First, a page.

Vallicella's paper makes a bizarre move toward its end: a critique of both David Hume and the Buddhists-- both of whom find no discrete self at the end of the day. I'm not quite sure why Hume suddenly got brought into this; Vallicella spends most of his paper confined to the specific question of Buddhist metaphysics as laid out in the Milinda-Nagasena dialogue. Hume seems to be here to provide a comparison between the Buddhist "mistake" and a similar "mistake" being made by a Westerner, but when Vallicella concedes that the Buddhist mistake isn't as grievous as Hume's (I encourage you to read the paper to see what I'm talking about), he doesn't turn back to the Milinda-Nagasena dialogue: he turns instead to the no-self discourse found in the Anattalakkhana Sutta of the Samyutta Nikaya, which isn't discussed anywhere else in the paper.

I mention this because it shows that Dr. Vallicela's argument employs a rather dubious strategy: since the Milinda-Nagasena dialogue doesn't go into the nitty-gritty of Buddhist notions like karma, and doesn't cover other aspects of Buddhist process ontology such as continuity, Dr. Vallicella may have felt free to construct a Buddhist straw man based almost entirely on the limited scope of the Milinda-Nagasena dialogue. This obviously isn't going to work, because to critique the anatman (Skt. "no-self") doctrine, you'd have to consider more than just this one dialogue. I think Dr. Vallicella knows this, which explains why his paper suddenly expands in scope toward the end.

So the inconsistency is this: Dr. Vallicella conveniently miscontrues Buddhist process ontology as a series of disconnected moments with no thought to karma and continuity, because this particular Milinda-Nagasena dialogue doesn't deal with karma, continuity, etc. Much of his argument then proceeds from this misunderstanding, deliberate or not-- but by the end of his paper, Dr. Vallicella ropes in more Buddhists than just Nagasena because he recognizes that, for his critique to have any weight, he does indeed have to consider more than just this one Buddhist dialogue.

And finally, I don't think Dr. Vallicella has convincingly stated his case for a self or "I" whose ontological status is not dependently co-arisen. His argument has weight only if we take "relative permanence" seriously, and if we take "relative permanence" seriously, we're no longer seeing things from the Buddhist perspective. If we fail to take this perspective into account, then any critique of that perspective will also fail, because the critique will have falsely reconstructed matters-- i.e., produced a straw man. Further, the Buddhist metaphysic, which Dr. Vallicella rightly points out is very empirical, will take material reality into consideration when discussing phenomena. Because human brains and bodies lack permanence and exist in a dynamic of processual interbeing or dependent co-arising, then whatever epiphenomenal "self" or "I" arises from that karmic swirl will itself be dependently co-arisen. While I find Dr. Vallicella's argument fascinating (and to be honest, I'll need to re-read parts of it and perhaps revise this essay according to what I learn), I don't find it cogent.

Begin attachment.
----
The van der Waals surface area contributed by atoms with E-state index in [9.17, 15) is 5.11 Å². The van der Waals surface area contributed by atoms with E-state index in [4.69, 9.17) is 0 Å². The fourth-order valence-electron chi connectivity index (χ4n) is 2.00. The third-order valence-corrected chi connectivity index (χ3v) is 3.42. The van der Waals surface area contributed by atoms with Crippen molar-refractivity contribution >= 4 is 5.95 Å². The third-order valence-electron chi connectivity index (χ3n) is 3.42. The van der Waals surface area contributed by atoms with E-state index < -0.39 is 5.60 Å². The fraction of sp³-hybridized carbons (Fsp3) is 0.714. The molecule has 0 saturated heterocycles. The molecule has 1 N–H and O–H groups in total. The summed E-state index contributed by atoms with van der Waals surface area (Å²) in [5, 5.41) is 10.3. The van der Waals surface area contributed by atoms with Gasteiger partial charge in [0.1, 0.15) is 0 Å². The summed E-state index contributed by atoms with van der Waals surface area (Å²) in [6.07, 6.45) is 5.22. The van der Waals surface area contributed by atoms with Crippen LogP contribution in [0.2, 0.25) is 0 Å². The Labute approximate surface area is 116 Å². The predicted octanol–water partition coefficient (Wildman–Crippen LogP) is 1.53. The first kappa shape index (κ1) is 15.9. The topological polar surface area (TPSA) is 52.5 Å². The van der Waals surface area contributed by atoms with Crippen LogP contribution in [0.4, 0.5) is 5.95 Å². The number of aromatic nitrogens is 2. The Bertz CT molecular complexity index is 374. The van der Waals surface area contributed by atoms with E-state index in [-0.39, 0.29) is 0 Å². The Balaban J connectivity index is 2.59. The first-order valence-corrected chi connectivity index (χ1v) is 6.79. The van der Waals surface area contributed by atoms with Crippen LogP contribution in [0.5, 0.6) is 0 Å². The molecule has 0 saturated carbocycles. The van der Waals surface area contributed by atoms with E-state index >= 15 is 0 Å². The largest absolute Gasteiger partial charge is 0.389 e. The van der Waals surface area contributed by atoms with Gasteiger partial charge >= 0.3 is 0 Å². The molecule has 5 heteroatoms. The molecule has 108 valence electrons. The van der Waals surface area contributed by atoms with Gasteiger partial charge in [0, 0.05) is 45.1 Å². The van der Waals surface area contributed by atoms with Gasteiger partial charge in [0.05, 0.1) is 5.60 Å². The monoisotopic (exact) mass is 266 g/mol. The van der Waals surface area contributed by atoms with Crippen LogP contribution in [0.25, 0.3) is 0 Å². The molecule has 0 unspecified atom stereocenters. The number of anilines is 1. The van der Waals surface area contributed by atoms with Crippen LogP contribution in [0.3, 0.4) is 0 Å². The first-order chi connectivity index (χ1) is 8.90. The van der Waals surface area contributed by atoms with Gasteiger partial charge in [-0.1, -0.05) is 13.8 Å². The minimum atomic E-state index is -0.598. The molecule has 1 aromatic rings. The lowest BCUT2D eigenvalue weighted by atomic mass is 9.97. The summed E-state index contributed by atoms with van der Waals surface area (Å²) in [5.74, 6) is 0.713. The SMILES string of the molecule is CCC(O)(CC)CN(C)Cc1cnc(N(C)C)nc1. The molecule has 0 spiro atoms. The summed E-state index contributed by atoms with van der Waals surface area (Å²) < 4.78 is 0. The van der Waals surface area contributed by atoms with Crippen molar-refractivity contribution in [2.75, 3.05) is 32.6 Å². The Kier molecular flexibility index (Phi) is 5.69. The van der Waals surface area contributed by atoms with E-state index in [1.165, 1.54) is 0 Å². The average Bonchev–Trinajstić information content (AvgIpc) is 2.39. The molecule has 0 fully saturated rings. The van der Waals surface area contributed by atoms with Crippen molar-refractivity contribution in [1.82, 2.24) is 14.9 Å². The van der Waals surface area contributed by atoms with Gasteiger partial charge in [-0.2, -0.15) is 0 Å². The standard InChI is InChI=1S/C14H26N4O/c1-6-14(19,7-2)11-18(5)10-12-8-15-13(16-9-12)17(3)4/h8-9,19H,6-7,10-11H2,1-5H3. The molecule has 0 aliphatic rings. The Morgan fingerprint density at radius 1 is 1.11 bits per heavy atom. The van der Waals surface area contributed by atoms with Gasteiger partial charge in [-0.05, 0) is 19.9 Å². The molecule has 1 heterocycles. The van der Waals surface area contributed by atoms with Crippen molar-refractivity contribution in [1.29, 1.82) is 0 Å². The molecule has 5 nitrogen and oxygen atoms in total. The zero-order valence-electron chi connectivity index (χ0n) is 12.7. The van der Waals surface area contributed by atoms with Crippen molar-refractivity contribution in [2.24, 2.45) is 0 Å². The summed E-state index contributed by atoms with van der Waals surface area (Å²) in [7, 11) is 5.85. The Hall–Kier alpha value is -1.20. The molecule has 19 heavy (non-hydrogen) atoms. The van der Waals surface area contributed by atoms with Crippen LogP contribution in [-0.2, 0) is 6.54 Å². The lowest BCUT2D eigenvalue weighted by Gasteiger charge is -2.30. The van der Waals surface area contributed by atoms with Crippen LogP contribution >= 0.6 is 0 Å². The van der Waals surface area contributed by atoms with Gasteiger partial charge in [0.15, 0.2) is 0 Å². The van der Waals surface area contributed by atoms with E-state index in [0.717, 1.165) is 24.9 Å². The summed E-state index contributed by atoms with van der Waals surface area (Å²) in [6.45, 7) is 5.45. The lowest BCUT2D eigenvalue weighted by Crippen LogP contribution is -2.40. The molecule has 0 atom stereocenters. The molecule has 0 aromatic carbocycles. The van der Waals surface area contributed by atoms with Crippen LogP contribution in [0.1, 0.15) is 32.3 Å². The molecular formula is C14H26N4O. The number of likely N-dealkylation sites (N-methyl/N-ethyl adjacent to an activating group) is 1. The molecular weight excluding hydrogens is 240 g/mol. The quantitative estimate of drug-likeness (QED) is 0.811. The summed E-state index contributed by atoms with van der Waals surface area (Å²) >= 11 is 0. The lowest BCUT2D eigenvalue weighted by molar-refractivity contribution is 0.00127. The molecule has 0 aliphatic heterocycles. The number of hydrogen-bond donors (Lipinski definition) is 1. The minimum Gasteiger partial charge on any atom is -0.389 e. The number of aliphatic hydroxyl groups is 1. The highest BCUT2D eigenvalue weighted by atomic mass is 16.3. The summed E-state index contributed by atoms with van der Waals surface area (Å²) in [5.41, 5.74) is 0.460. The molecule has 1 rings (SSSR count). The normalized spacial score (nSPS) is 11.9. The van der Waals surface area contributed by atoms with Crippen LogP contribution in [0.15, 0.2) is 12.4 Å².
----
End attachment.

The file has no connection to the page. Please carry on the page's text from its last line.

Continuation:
[NB: check out this reference to the Anattalakkhana Sutta, where the commenter writes: "Thus Buddhism does not teach that "you" are "soul" which is "reborn" (although certain forms of Hindu teaching may be understood in this way). Rather, Buddhism teaches [that] "Mind" and "Mindfulness" exist, and that there is a karmic continuity between incarnations of mind. The link then is karmic, not essential." The part in boldface is what Dr. Vallicella is glossing over.]

UPDATE: Dr. Vallicella sent me an email in recognition of my linkage to his site... but I don't think he'd had a chance to read this critique of his paper yet. Heh. I expect to be thoroughly flayed in reply, but my feeling is, if you're going to test yourself philosophically, you may as well test yourself against the big guns: it's a better learning experience, and you find out your many weaknesses faster. For what it's worth, while I doubt I'll ever agree with Dr. Vallicella's basic position, I'll continue to visit his very educational site for the same reason I keep going back to AnalPhilosopher: great writing, lots to learn, and a different perspective.

UPDATE 2: Sperwer's blog offers incisive comments and critiques.